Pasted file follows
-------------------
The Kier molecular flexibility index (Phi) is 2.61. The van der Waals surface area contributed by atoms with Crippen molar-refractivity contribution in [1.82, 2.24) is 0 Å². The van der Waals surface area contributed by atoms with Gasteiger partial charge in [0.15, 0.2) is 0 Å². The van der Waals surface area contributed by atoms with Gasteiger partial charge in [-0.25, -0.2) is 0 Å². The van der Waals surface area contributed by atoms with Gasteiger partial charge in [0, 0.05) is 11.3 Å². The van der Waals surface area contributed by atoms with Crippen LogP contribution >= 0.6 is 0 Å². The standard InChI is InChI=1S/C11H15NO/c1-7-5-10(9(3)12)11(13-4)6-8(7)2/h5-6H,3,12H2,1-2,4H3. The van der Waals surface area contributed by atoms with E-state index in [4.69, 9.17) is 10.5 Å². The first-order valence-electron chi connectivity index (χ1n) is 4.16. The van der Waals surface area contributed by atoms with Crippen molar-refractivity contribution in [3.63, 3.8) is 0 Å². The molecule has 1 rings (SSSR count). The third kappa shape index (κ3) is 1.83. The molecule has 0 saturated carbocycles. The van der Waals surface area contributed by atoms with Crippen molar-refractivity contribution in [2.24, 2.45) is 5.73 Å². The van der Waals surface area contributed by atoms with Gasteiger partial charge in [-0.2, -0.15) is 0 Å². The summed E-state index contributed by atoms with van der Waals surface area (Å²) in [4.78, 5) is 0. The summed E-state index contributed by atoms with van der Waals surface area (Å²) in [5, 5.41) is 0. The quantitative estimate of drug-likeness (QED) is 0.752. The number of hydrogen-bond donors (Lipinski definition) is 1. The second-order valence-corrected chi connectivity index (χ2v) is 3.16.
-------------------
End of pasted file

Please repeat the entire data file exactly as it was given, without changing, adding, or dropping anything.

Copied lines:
The Kier molecular flexibility index (Phi) is 2.61. The van der Waals surface area contributed by atoms with Crippen molar-refractivity contribution in [1.82, 2.24) is 0 Å². The van der Waals surface area contributed by atoms with Gasteiger partial charge in [0.15, 0.2) is 0 Å². The van der Waals surface area contributed by atoms with Gasteiger partial charge in [-0.25, -0.2) is 0 Å². The van der Waals surface area contributed by atoms with Gasteiger partial charge in [0, 0.05) is 11.3 Å². The van der Waals surface area contributed by atoms with Crippen LogP contribution >= 0.6 is 0 Å². The standard InChI is InChI=1S/C11H15NO/c1-7-5-10(9(3)12)11(13-4)6-8(7)2/h5-6H,3,12H2,1-2,4H3. The van der Waals surface area contributed by atoms with E-state index in [4.69, 9.17) is 10.5 Å². The first-order valence-electron chi connectivity index (χ1n) is 4.16. The van der Waals surface area contributed by atoms with Crippen molar-refractivity contribution in [3.63, 3.8) is 0 Å². The molecule has 1 rings (SSSR count). The third kappa shape index (κ3) is 1.83. The molecule has 0 saturated carbocycles. The van der Waals surface area contributed by atoms with Crippen molar-refractivity contribution in [2.24, 2.45) is 5.73 Å². The van der Waals surface area contributed by atoms with Gasteiger partial charge in [-0.2, -0.15) is 0 Å². The summed E-state index contributed by atoms with van der Waals surface area (Å²) in [4.78, 5) is 0. The summed E-state index contributed by atoms with van der Waals surface area (Å²) in [5, 5.41) is 0. The quantitative estimate of drug-likeness (QED) is 0.752. The number of hydrogen-bond donors (Lipinski definition) is 1. The second-order valence-corrected chi connectivity index (χ2v) is 3.16.